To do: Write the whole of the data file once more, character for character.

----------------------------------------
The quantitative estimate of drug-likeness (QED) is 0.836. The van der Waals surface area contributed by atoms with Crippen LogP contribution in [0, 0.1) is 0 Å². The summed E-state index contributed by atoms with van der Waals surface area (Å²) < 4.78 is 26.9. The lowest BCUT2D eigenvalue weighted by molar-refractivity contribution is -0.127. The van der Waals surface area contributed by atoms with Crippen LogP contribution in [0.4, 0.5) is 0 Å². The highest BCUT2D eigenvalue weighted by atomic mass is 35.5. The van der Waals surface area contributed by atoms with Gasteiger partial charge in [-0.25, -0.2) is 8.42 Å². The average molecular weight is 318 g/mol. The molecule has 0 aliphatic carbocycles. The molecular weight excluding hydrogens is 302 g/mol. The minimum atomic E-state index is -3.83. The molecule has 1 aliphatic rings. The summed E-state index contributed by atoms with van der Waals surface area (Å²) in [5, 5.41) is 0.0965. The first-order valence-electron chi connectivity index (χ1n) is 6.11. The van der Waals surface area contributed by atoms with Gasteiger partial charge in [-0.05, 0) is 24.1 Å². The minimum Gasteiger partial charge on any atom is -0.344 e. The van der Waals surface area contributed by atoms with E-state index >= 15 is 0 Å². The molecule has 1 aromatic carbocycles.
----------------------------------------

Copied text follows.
The quantitative estimate of drug-likeness (QED) is 0.836. The van der Waals surface area contributed by atoms with Crippen LogP contribution in [0, 0.1) is 0 Å². The summed E-state index contributed by atoms with van der Waals surface area (Å²) < 4.78 is 26.9. The lowest BCUT2D eigenvalue weighted by molar-refractivity contribution is -0.127. The van der Waals surface area contributed by atoms with Crippen LogP contribution in [0.4, 0.5) is 0 Å². The highest BCUT2D eigenvalue weighted by atomic mass is 35.5. The van der Waals surface area contributed by atoms with Gasteiger partial charge in [-0.25, -0.2) is 8.42 Å². The average molecular weight is 318 g/mol. The molecule has 0 aliphatic carbocycles. The molecular weight excluding hydrogens is 302 g/mol. The minimum atomic E-state index is -3.83. The molecule has 1 aliphatic rings. The summed E-state index contributed by atoms with van der Waals surface area (Å²) in [5, 5.41) is 0.0965. The first-order valence-electron chi connectivity index (χ1n) is 6.11. The van der Waals surface area contributed by atoms with Gasteiger partial charge in [-0.05, 0) is 24.1 Å². The minimum Gasteiger partial charge on any atom is -0.344 e. The van der Waals surface area contributed by atoms with E-state index >= 15 is 0 Å². The molecule has 1 aromatic carbocycles.